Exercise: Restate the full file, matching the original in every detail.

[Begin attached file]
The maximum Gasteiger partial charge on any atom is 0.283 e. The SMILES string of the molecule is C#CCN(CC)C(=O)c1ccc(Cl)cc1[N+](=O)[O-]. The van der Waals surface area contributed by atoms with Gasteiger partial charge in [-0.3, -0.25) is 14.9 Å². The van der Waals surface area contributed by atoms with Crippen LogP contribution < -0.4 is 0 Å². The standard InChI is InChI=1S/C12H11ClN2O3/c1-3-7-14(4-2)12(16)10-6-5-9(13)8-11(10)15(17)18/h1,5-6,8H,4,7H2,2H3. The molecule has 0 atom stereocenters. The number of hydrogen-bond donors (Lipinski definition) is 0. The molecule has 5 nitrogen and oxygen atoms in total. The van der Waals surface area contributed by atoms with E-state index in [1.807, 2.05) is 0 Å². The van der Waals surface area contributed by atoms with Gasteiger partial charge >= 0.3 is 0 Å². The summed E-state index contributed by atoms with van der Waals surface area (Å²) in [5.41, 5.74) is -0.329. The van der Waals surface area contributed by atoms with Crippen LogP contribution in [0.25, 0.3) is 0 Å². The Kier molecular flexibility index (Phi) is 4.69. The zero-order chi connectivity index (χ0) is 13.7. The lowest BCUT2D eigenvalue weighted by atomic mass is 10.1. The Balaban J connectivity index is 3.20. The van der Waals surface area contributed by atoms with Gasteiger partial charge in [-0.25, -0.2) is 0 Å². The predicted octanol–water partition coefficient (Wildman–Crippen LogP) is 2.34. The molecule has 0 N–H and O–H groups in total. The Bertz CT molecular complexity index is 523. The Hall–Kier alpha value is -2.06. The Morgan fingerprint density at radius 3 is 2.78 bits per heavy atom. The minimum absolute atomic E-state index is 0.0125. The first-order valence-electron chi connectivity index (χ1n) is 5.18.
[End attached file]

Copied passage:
The maximum Gasteiger partial charge on any atom is 0.283 e. The SMILES string of the molecule is C#CCN(CC)C(=O)c1ccc(Cl)cc1[N+](=O)[O-]. The van der Waals surface area contributed by atoms with Gasteiger partial charge in [-0.3, -0.25) is 14.9 Å². The van der Waals surface area contributed by atoms with Crippen LogP contribution < -0.4 is 0 Å². The standard InChI is InChI=1S/C12H11ClN2O3/c1-3-7-14(4-2)12(16)10-6-5-9(13)8-11(10)15(17)18/h1,5-6,8H,4,7H2,2H3. The molecule has 0 atom stereocenters. The number of hydrogen-bond donors (Lipinski definition) is 0. The molecule has 5 nitrogen and oxygen atoms in total. The van der Waals surface area contributed by atoms with E-state index in [1.807, 2.05) is 0 Å². The van der Waals surface area contributed by atoms with Gasteiger partial charge >= 0.3 is 0 Å². The summed E-state index contributed by atoms with van der Waals surface area (Å²) in [5.41, 5.74) is -0.329. The van der Waals surface area contributed by atoms with Crippen LogP contribution in [0.25, 0.3) is 0 Å². The Kier molecular flexibility index (Phi) is 4.69. The zero-order chi connectivity index (χ0) is 13.7. The lowest BCUT2D eigenvalue weighted by atomic mass is 10.1. The Balaban J connectivity index is 3.20. The van der Waals surface area contributed by atoms with Gasteiger partial charge in [-0.25, -0.2) is 0 Å². The predicted octanol–water partition coefficient (Wildman–Crippen LogP) is 2.34. The molecule has 0 N–H and O–H groups in total. The Bertz CT molecular complexity index is 523. The Hall–Kier alpha value is -2.06. The Morgan fingerprint density at radius 3 is 2.78 bits per heavy atom. The minimum absolute atomic E-state index is 0.0125. The first-order valence-electron chi connectivity index (χ1n) is 5.18.